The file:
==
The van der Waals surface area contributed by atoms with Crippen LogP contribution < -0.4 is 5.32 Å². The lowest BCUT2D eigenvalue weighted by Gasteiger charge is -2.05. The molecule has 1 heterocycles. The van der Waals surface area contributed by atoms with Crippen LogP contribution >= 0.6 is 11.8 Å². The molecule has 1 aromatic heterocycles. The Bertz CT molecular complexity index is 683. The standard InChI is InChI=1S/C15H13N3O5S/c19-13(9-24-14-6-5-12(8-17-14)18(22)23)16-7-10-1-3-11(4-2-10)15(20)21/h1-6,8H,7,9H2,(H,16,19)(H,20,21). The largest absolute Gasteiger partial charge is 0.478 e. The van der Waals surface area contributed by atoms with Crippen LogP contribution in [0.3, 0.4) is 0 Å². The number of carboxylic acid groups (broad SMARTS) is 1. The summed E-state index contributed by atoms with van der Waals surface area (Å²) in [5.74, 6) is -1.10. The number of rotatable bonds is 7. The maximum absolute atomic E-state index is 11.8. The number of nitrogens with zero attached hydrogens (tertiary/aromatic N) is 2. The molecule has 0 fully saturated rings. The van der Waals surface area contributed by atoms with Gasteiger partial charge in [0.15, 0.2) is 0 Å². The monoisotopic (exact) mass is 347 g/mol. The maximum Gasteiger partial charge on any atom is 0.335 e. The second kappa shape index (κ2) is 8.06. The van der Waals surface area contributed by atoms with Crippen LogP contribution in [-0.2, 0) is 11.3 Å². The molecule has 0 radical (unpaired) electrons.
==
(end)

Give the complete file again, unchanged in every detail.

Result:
The van der Waals surface area contributed by atoms with Crippen LogP contribution < -0.4 is 5.32 Å². The lowest BCUT2D eigenvalue weighted by Gasteiger charge is -2.05. The molecule has 1 heterocycles. The van der Waals surface area contributed by atoms with Crippen LogP contribution >= 0.6 is 11.8 Å². The molecule has 1 aromatic heterocycles. The Bertz CT molecular complexity index is 683. The standard InChI is InChI=1S/C15H13N3O5S/c19-13(9-24-14-6-5-12(8-17-14)18(22)23)16-7-10-1-3-11(4-2-10)15(20)21/h1-6,8H,7,9H2,(H,16,19)(H,20,21). The largest absolute Gasteiger partial charge is 0.478 e. The van der Waals surface area contributed by atoms with Crippen LogP contribution in [0.3, 0.4) is 0 Å². The number of carboxylic acid groups (broad SMARTS) is 1. The summed E-state index contributed by atoms with van der Waals surface area (Å²) in [5.74, 6) is -1.10. The number of rotatable bonds is 7. The maximum absolute atomic E-state index is 11.8. The number of nitrogens with zero attached hydrogens (tertiary/aromatic N) is 2. The molecule has 0 fully saturated rings. The van der Waals surface area contributed by atoms with Gasteiger partial charge in [0.15, 0.2) is 0 Å². The monoisotopic (exact) mass is 347 g/mol. The maximum Gasteiger partial charge on any atom is 0.335 e. The second kappa shape index (κ2) is 8.06. The van der Waals surface area contributed by atoms with Crippen LogP contribution in [-0.2, 0) is 11.3 Å². The molecule has 0 radical (unpaired) electrons.